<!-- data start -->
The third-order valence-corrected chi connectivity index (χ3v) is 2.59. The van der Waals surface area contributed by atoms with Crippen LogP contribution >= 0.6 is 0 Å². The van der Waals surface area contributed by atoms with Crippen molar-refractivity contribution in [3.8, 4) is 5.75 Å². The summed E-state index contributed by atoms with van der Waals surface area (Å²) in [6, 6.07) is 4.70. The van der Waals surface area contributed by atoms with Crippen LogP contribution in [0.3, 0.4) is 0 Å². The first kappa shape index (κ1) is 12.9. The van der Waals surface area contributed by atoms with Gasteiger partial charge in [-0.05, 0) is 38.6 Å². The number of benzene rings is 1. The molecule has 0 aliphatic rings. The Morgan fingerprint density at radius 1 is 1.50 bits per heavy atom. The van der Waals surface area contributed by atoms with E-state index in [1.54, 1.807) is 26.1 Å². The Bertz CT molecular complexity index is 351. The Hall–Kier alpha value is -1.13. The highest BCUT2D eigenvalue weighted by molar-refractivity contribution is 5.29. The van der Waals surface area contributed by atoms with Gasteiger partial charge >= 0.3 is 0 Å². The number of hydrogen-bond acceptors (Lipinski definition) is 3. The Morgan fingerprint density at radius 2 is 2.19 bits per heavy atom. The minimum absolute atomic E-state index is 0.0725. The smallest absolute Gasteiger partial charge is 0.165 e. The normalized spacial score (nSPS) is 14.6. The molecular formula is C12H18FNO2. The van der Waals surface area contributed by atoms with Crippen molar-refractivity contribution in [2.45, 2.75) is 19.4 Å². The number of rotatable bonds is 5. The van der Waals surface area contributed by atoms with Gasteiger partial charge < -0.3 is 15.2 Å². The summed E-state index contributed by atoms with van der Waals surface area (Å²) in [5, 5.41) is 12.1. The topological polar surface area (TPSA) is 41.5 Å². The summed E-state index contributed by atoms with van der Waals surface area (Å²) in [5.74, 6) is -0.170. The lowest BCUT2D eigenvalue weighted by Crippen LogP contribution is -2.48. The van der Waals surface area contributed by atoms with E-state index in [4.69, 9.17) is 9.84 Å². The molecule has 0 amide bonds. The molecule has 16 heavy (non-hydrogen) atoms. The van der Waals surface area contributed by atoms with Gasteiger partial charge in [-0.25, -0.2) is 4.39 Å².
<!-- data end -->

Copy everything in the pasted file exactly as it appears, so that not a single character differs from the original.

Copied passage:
The third-order valence-corrected chi connectivity index (χ3v) is 2.59. The van der Waals surface area contributed by atoms with Crippen LogP contribution >= 0.6 is 0 Å². The van der Waals surface area contributed by atoms with Crippen molar-refractivity contribution in [3.8, 4) is 5.75 Å². The summed E-state index contributed by atoms with van der Waals surface area (Å²) in [6, 6.07) is 4.70. The van der Waals surface area contributed by atoms with Crippen LogP contribution in [0.3, 0.4) is 0 Å². The first kappa shape index (κ1) is 12.9. The van der Waals surface area contributed by atoms with Gasteiger partial charge in [-0.05, 0) is 38.6 Å². The number of benzene rings is 1. The molecule has 0 aliphatic rings. The Morgan fingerprint density at radius 1 is 1.50 bits per heavy atom. The van der Waals surface area contributed by atoms with E-state index in [1.54, 1.807) is 26.1 Å². The Bertz CT molecular complexity index is 351. The Hall–Kier alpha value is -1.13. The highest BCUT2D eigenvalue weighted by molar-refractivity contribution is 5.29. The van der Waals surface area contributed by atoms with Gasteiger partial charge >= 0.3 is 0 Å². The number of hydrogen-bond acceptors (Lipinski definition) is 3. The Morgan fingerprint density at radius 2 is 2.19 bits per heavy atom. The minimum absolute atomic E-state index is 0.0725. The smallest absolute Gasteiger partial charge is 0.165 e. The normalized spacial score (nSPS) is 14.6. The molecular formula is C12H18FNO2. The van der Waals surface area contributed by atoms with Crippen molar-refractivity contribution in [2.45, 2.75) is 19.4 Å². The number of rotatable bonds is 5. The van der Waals surface area contributed by atoms with Gasteiger partial charge < -0.3 is 15.2 Å². The summed E-state index contributed by atoms with van der Waals surface area (Å²) in [5, 5.41) is 12.1. The topological polar surface area (TPSA) is 41.5 Å². The summed E-state index contributed by atoms with van der Waals surface area (Å²) in [5.74, 6) is -0.170. The lowest BCUT2D eigenvalue weighted by Crippen LogP contribution is -2.48. The van der Waals surface area contributed by atoms with E-state index in [4.69, 9.17) is 9.84 Å². The molecule has 0 amide bonds. The molecule has 16 heavy (non-hydrogen) atoms. The van der Waals surface area contributed by atoms with Gasteiger partial charge in [-0.25, -0.2) is 4.39 Å².